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In most cases, the “owner” of a tenant improvement project is NOT the record owner of the real property, but rather the tenant who entered into the contract for the improvement.
That distinction can be critical when perfecting and enforcing mechanics liens in North Carolina.
Take, for example, the fireproofing contractor who asserted a mechanics’ lien enforcement action against both the landlord and the tenant of a leased premises in yesterday’s unpublished Court of Appeals decision in Century Fire Protection, LLC v. Heirs.
UPDATE 3/11/14 7:00 p.m. I just received word that the N.C. Land Title Association believes it needs more time to explain to other construction industry stakeholders the concerns giving rise to its legislative proposals. As a result, NCLTA has decided not to pursue its current proposals as part of the legislative study committee’s recommendations for legislation during the upcoming short session. NCLTA will seek to discuss its concerns with interested stakeholders over the next few months in the hope of reaching a consensus on solutions that can be recommended as legislation during the 2015 long session. In the interim, I am leaving this post up for informational purposes only.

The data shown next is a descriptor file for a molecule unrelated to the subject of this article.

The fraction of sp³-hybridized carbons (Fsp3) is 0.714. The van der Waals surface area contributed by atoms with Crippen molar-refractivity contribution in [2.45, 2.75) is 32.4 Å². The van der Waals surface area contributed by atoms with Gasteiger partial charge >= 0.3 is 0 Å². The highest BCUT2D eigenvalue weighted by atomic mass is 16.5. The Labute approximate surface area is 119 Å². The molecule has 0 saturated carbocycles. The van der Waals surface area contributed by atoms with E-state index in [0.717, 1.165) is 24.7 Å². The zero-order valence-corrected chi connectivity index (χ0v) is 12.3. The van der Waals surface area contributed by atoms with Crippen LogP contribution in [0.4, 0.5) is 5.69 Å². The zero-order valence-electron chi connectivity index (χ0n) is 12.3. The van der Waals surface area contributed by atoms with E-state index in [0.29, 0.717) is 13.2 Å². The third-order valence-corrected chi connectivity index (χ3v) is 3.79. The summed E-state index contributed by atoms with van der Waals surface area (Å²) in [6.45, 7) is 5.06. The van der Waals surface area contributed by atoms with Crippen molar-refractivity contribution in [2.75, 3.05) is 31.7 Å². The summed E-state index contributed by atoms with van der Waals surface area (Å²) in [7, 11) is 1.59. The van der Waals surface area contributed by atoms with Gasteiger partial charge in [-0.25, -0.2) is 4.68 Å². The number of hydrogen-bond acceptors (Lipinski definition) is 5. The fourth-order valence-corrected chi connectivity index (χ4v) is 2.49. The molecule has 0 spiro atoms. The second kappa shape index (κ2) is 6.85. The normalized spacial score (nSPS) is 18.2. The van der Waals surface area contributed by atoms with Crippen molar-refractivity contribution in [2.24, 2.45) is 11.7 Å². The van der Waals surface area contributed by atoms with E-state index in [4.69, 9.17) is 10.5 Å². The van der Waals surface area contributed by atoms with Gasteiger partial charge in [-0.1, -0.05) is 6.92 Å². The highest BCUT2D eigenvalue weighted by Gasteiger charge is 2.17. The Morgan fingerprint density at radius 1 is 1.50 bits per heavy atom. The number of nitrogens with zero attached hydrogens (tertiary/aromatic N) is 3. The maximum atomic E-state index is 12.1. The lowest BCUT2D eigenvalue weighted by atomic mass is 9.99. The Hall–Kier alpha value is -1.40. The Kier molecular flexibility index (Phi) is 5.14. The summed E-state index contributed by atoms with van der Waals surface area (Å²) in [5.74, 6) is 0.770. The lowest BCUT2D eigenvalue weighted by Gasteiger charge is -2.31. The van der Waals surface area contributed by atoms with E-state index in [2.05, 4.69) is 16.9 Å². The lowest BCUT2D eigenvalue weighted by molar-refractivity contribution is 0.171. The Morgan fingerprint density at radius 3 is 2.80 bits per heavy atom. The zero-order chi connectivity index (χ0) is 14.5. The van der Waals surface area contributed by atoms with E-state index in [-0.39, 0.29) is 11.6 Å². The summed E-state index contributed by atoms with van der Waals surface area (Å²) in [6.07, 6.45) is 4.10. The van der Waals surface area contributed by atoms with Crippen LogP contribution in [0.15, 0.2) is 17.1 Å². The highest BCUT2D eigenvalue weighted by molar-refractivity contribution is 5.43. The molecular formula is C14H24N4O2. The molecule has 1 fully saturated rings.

With apologies to Yogi Berra, it’s déjà vu all over again.
Like in 2012, when the N.C. Land Title Association (“NCLTA”) successfully guided lien agent legislation through the North Carolina General Assembly’s short session, the organization is once again promoting a policy proposal widely opposed by the contracting community in advance of the Legislature’s May reconvening for its abbreviated 2014 get-together.
This time, the NCLTA has the Claim of Lien Upon Funds in its sights.
Here’s what you need to know: